'use strict';

    var Shuffle = shufflejs;

    var ShuffleTest = function (element) {
        this.element = element;

        this.shuffle = new Shuffle(element, {
            itemSelector: '.product-item'

        this._activeFilters = [];


        this.mode = 'exclusive';

    ShuffleTest.prototype.addFilterButtons = function () {
        var options = document.querySelector('.filter-options');

        if (!options) {

        var filterButtons = Array.from(options.children);

        filterButtons.forEach(function (button) {
            button.addEventListener('click', this._handleFilterClick.bind(this), false);
        }, this);

    ShuffleTest.prototype._handleFilterClick = function (evt) {
        var btn = evt.currentTarget;
        var isActive = btn.classList.contains('active');
        var btnGroup = btn.getAttribute('data-group');

        if (this.mode === 'additive') {
            // If this button is already active, remove it from the list of filters.
            if (isActive) {
            } else {



        } else {

            var filterGroup;
            if (isActive) {
                filterGroup = Shuffle.ALL_ITEMS;
            } else {
                filterGroup = btnGroup;


    ShuffleTest.prototype._removeActiveClassFromChildren = function (parent) {
        var children = parent.children;
        for (var i = children.length - 1; i >= 0; i--) {

    ShuffleTest.prototype._handleSortChange = function (evt) {
        // Add and remove `active` class from buttons.
        var buttons = Array.from(evt.currentTarget.children);
        buttons.forEach(function (button) {
            if (button.querySelector('input').value === {
            } else {

        // Create the sort options to give to Shuffle.
        var value =;
        var options = {};

        function sortByDate(element) {
            return Date.parse(element.getAttribute('data-date-created'));

        function sortByTitle(element) {
            return element.getAttribute('data-title').toLowerCase();

        if (value === 'date-created') {
            options = {
                reverse: true,
                by: sortByDate,
        } else if (value === 'title') {
            options = {
                by: sortByTitle,


    window.shuffletest = new ShuffleTest(document.getElementById('shuffle-grid'));

This first thing to know here is we have to wrap the script in the RequireJS header:

//File: app/design/frontend/<vendor_name>/<theme_name>/web/js/collections-shuffle.js
], function ($, shufflejs) {

When we registered Shuffle.js above, we created an alias to use, this is where that get’s used. shufflejs is “required” and then passed into the constructor function. This is important as Magento 2 will know (and register) the package as this name. If we want to use the package, this has to be passed into the script.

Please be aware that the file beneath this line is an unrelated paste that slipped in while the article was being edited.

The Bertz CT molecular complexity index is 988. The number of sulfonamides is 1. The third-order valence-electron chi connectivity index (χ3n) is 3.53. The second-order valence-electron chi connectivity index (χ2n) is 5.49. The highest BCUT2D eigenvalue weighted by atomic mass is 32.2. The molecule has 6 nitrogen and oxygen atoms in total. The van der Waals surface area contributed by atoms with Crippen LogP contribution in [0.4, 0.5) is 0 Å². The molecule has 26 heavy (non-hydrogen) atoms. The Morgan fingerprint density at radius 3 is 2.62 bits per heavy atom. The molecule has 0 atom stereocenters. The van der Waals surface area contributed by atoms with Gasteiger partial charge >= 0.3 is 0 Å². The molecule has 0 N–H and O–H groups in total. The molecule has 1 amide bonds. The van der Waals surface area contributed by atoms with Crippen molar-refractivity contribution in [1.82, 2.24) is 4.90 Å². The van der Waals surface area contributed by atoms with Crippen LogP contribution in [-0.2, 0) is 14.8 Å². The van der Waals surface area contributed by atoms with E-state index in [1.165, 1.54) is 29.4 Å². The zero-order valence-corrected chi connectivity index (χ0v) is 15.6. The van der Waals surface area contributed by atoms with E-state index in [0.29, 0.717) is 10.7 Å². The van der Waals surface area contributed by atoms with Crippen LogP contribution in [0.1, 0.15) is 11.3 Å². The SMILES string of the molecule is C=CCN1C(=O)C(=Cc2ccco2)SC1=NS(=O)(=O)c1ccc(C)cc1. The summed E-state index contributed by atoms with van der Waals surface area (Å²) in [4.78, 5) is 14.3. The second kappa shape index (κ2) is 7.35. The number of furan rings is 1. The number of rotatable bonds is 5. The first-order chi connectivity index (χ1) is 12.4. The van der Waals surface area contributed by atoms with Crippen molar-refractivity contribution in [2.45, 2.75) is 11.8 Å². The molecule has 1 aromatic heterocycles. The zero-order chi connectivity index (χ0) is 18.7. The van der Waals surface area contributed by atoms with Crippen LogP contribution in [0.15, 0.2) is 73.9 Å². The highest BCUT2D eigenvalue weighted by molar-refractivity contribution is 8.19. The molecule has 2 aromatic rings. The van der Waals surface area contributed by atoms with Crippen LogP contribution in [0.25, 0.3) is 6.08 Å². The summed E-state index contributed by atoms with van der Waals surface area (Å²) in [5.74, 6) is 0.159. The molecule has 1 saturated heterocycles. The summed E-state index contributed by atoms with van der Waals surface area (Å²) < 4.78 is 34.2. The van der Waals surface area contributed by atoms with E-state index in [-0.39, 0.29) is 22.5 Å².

The next thing we do is set the var Shuffle = shufflejs; to that value. This is what will connect the outside package to the inside script. We then create a variable var ShuffleTest to attach the rest of the functionality too. And lastly we set all that onto the window for the package to use:

//File: app/design/frontend/<vendor_name>/<theme_name>/web/js/collections-window.shuffletest = new ShuffleTest(document.getElementById('shuffle-grid'));

shuffle-grid being the ID we set in the template file.

You should now have a grid that will sort with a fancy animation when you click the button at the top.

The Unsorted View
The Sorted View

How not to include a Node package

Now that I have shown a way to connect to a Node package, I want to talk about some other ideas out there i have found. While it is 100% true that there is no “one way” to do anything in Magento 2, there are some ways that add on overhead or unneeded complexity.

One thing i have see a lot of people mention is sym linking from the theme to a node_modules folder. This is brought up here and here. As of right now, i have found no advantages to using a sym link. Even though the posts do place the directory in the theme’s web directory, it really doesn’t help you. The sym link doesn’t provide anything that just pointing to the actual directory does. It also doesn’t help with the tracking of files. Git can play poorly with sym links and moving the code from one place to another becomes a hassle.

The next thing i have seen is including the Node package in the Magento root’s package.json file and linking that directory with a sym link in the theme. This causes all kinds of problems. With the sym linked directory in the theme, when you run a task manager like Grunt to compile Less files during development, Grunt will see that link and try and compile the Less in any of the installed Node packages. This can lead to all kinds of issues.

The advantage here is that you are tracking a sym link in Git and not all the installed packages in you theme’s web folder (as you know, these directories can balloon to insane sizes). But this introduces so many other issues that unless you have a very specific use case, this method will be much more work than it’s worth.

Wrapping up

With this short post, i’m hoping to have shown that adding in npm packages is actually simple in Magento 2, given you know a little about the structure of it’s JavaScript system. This opens up a lot of options for you as a front end developer to include great projects that have improve and innovate on the existing UI.